One of the comments I often will get is this: “How long did it take you to research this book?” And the truthful answer is, “Not very long. Actually, not much research went into it.” People will tell me, “This man, John Jones, has studied Shakespeare for more than 30 years. Why do you think you know more than John Jones?” My answer is that maybe I am looking at the same material but I am looking at it differently. Here is an example: what do you see when someone shows you this picture? A young woman, right?
But some folks will only see an old woman.
So let me start out by asking you, how long does it take YOU to read four poems? One hour? How long would it take you to read 154 sonnets? One day? One week?. The point is, this is ALL the evidence there is on the authorship question. It does not take very long!
How many letters do you think Shakespeare wrote to his wife in over 20 years? (His family home was located about 100 miles away from London or a 3-4 day ride on horseback.)
a. 200 letters?
b. 14 letters?
c. 63 letters?
Over 20 years. What makes the authorship question open to interpretation is that there was nothing ever written in Shakespeare’s own hand. No letters to any friends. No letters to him. Wait. There was one letter to him, asking him to broker a loan.
Those who believe that WS of Stratford-upon-Avon wrote the works, for example, cannot prove that Stratford ever learned to read or write in English or Latin. They will tell you the name of the school he “must” have attended, and talk about the headmaster and how much he was paid, but they cannot prove he could read or write. This is important too, because two of Shakespeare’s long poems were translations from Ovid whose works were written in Latin.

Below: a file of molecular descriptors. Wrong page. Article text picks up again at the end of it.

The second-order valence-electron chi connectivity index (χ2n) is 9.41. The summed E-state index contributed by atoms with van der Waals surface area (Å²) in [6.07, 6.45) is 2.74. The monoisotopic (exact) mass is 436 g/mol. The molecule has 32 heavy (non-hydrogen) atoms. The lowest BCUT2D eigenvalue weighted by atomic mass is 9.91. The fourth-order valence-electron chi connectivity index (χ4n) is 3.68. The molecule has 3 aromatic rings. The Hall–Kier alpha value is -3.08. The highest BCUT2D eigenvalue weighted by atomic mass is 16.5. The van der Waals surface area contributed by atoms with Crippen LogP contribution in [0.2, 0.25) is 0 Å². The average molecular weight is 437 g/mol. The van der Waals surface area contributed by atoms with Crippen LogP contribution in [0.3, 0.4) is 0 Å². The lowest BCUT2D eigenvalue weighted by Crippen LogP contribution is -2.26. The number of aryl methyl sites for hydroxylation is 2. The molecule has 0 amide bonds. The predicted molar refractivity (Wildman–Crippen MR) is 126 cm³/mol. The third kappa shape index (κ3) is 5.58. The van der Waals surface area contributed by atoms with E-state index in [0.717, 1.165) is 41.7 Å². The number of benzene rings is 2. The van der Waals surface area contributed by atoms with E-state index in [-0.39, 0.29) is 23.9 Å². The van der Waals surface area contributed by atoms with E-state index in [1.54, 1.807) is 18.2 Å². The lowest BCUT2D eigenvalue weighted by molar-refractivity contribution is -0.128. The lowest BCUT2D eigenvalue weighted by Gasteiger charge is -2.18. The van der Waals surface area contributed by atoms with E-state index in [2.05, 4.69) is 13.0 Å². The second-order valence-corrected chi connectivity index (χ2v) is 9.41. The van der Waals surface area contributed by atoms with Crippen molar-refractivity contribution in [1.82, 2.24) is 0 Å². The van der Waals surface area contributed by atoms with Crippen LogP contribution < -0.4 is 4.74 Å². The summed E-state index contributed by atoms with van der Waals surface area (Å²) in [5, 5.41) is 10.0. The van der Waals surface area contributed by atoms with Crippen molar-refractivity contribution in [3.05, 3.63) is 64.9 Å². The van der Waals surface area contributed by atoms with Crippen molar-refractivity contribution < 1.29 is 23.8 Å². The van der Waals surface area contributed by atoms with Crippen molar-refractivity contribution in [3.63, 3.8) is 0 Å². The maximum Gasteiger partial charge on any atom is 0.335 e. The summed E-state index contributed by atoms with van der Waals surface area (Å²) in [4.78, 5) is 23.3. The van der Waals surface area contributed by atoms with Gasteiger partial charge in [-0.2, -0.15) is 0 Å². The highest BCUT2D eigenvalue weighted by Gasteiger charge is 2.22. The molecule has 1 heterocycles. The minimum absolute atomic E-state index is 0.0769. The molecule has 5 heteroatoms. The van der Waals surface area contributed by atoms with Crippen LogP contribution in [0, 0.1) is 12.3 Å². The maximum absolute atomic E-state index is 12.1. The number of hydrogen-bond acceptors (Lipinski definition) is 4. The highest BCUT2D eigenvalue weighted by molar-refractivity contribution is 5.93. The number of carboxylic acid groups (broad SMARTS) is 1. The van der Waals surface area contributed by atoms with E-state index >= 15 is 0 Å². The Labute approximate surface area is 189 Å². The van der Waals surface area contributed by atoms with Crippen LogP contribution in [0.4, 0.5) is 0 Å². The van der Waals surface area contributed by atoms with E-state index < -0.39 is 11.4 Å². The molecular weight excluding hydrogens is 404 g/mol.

But there are plenty of letters written in Latin, English and French by Edward de Vere. Plus Edward de Vere lived in a house that in its day, featured one of the world’s greatest libraries.
For this reason, if William Shakespeare did NOT attend a grammar school then he most likely did NOT write the works. How did I look at this differently?
My simple observation was this: it seems like everyone in the past has looked at this situation and started out the same way. They get bogged down in Shakespeare’s murky grammar school quicksand. So, instead of starting with Stratford’s birth and then his education, why not start out by talking about Shakespeare’s death?
By starting with his death and moving backwards, one can differentiate more easily between the two men. Edward de Vere died in 1604 and William Shakespeare died in 1616, so why not start out by reading the poetry written by Shakespeare AFTER 1604 all the way to 1616?
If you do, you will see that Shakespeare’s poetry has turned to schlock. Surprising? Check it out and see for yourself in Hang Shakespeare!